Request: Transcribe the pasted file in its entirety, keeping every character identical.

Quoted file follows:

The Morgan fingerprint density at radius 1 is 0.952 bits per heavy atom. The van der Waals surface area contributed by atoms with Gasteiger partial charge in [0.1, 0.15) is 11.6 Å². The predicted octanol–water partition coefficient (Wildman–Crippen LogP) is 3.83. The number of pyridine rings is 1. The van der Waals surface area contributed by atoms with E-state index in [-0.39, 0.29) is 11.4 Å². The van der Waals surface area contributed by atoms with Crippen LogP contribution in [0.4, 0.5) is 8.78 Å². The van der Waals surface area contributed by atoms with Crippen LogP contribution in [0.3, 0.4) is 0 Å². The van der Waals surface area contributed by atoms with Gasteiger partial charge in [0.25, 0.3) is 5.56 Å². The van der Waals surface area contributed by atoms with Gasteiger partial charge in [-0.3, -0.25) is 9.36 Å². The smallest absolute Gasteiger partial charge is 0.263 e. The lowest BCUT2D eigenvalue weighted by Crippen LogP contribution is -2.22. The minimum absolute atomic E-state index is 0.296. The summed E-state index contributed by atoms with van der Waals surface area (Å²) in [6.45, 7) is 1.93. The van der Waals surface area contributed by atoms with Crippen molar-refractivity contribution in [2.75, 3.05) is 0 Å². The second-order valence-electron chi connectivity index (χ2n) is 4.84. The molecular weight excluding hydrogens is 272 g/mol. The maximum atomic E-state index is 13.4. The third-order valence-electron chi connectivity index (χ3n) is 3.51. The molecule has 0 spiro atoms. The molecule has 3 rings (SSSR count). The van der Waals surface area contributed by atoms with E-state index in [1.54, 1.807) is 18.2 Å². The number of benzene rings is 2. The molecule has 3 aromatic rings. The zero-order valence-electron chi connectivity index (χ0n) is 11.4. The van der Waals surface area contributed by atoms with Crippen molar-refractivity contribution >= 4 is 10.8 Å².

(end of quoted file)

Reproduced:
The Morgan fingerprint density at radius 1 is 0.952 bits per heavy atom. The van der Waals surface area contributed by atoms with Gasteiger partial charge in [0.1, 0.15) is 11.6 Å². The predicted octanol–water partition coefficient (Wildman–Crippen LogP) is 3.83. The number of pyridine rings is 1. The van der Waals surface area contributed by atoms with E-state index in [-0.39, 0.29) is 11.4 Å². The van der Waals surface area contributed by atoms with Crippen LogP contribution in [0.4, 0.5) is 8.78 Å². The van der Waals surface area contributed by atoms with Crippen LogP contribution in [0.3, 0.4) is 0 Å². The van der Waals surface area contributed by atoms with Gasteiger partial charge in [0.25, 0.3) is 5.56 Å². The van der Waals surface area contributed by atoms with Gasteiger partial charge in [-0.3, -0.25) is 9.36 Å². The smallest absolute Gasteiger partial charge is 0.263 e. The lowest BCUT2D eigenvalue weighted by Crippen LogP contribution is -2.22. The minimum absolute atomic E-state index is 0.296. The summed E-state index contributed by atoms with van der Waals surface area (Å²) in [6.45, 7) is 1.93. The van der Waals surface area contributed by atoms with Crippen molar-refractivity contribution in [2.75, 3.05) is 0 Å². The second-order valence-electron chi connectivity index (χ2n) is 4.84. The molecular weight excluding hydrogens is 272 g/mol. The maximum atomic E-state index is 13.4. The third-order valence-electron chi connectivity index (χ3n) is 3.51. The molecule has 0 spiro atoms. The molecule has 3 rings (SSSR count). The van der Waals surface area contributed by atoms with E-state index in [1.54, 1.807) is 18.2 Å². The number of benzene rings is 2. The molecule has 3 aromatic rings. The zero-order valence-electron chi connectivity index (χ0n) is 11.4. The van der Waals surface area contributed by atoms with Crippen molar-refractivity contribution >= 4 is 10.8 Å².